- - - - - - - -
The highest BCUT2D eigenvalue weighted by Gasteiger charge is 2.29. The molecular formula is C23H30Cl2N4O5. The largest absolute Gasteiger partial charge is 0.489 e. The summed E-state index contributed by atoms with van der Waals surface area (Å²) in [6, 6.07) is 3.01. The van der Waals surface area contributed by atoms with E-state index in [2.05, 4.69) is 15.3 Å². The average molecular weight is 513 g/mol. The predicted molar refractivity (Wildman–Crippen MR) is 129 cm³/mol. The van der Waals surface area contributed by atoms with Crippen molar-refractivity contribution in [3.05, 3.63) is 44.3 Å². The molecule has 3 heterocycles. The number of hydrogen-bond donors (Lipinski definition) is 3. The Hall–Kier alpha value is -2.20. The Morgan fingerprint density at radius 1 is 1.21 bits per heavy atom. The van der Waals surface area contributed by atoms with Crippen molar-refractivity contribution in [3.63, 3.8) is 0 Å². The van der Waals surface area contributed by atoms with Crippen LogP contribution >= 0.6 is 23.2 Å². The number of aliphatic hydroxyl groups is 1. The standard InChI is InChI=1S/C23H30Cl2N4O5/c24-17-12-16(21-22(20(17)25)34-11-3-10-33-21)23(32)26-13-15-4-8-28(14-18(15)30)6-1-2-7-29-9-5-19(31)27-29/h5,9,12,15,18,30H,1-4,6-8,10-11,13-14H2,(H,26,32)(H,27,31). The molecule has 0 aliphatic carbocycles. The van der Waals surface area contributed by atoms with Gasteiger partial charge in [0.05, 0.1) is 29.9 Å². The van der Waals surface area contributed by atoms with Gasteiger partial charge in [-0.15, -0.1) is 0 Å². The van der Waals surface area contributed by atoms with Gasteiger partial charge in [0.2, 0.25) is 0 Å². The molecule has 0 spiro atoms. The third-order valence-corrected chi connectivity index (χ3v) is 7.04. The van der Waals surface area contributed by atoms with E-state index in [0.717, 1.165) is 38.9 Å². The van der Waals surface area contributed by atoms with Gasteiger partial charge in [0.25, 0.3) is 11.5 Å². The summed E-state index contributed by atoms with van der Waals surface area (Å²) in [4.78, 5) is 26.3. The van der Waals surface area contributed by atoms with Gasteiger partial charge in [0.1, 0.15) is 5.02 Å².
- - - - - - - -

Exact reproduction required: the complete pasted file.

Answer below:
The highest BCUT2D eigenvalue weighted by Gasteiger charge is 2.29. The molecular formula is C23H30Cl2N4O5. The largest absolute Gasteiger partial charge is 0.489 e. The summed E-state index contributed by atoms with van der Waals surface area (Å²) in [6, 6.07) is 3.01. The van der Waals surface area contributed by atoms with E-state index in [2.05, 4.69) is 15.3 Å². The average molecular weight is 513 g/mol. The predicted molar refractivity (Wildman–Crippen MR) is 129 cm³/mol. The van der Waals surface area contributed by atoms with Crippen molar-refractivity contribution in [3.05, 3.63) is 44.3 Å². The molecule has 3 heterocycles. The number of hydrogen-bond donors (Lipinski definition) is 3. The Hall–Kier alpha value is -2.20. The Morgan fingerprint density at radius 1 is 1.21 bits per heavy atom. The van der Waals surface area contributed by atoms with Crippen molar-refractivity contribution in [3.63, 3.8) is 0 Å². The van der Waals surface area contributed by atoms with Crippen LogP contribution >= 0.6 is 23.2 Å². The number of aliphatic hydroxyl groups is 1. The standard InChI is InChI=1S/C23H30Cl2N4O5/c24-17-12-16(21-22(20(17)25)34-11-3-10-33-21)23(32)26-13-15-4-8-28(14-18(15)30)6-1-2-7-29-9-5-19(31)27-29/h5,9,12,15,18,30H,1-4,6-8,10-11,13-14H2,(H,26,32)(H,27,31). The molecule has 0 aliphatic carbocycles. The van der Waals surface area contributed by atoms with Gasteiger partial charge in [0.05, 0.1) is 29.9 Å². The van der Waals surface area contributed by atoms with Gasteiger partial charge in [-0.15, -0.1) is 0 Å². The van der Waals surface area contributed by atoms with Gasteiger partial charge in [0.2, 0.25) is 0 Å². The molecule has 0 spiro atoms. The third-order valence-corrected chi connectivity index (χ3v) is 7.04. The van der Waals surface area contributed by atoms with E-state index in [0.717, 1.165) is 38.9 Å². The van der Waals surface area contributed by atoms with Gasteiger partial charge in [0.25, 0.3) is 11.5 Å². The summed E-state index contributed by atoms with van der Waals surface area (Å²) in [4.78, 5) is 26.3. The van der Waals surface area contributed by atoms with Gasteiger partial charge in [0.1, 0.15) is 5.02 Å².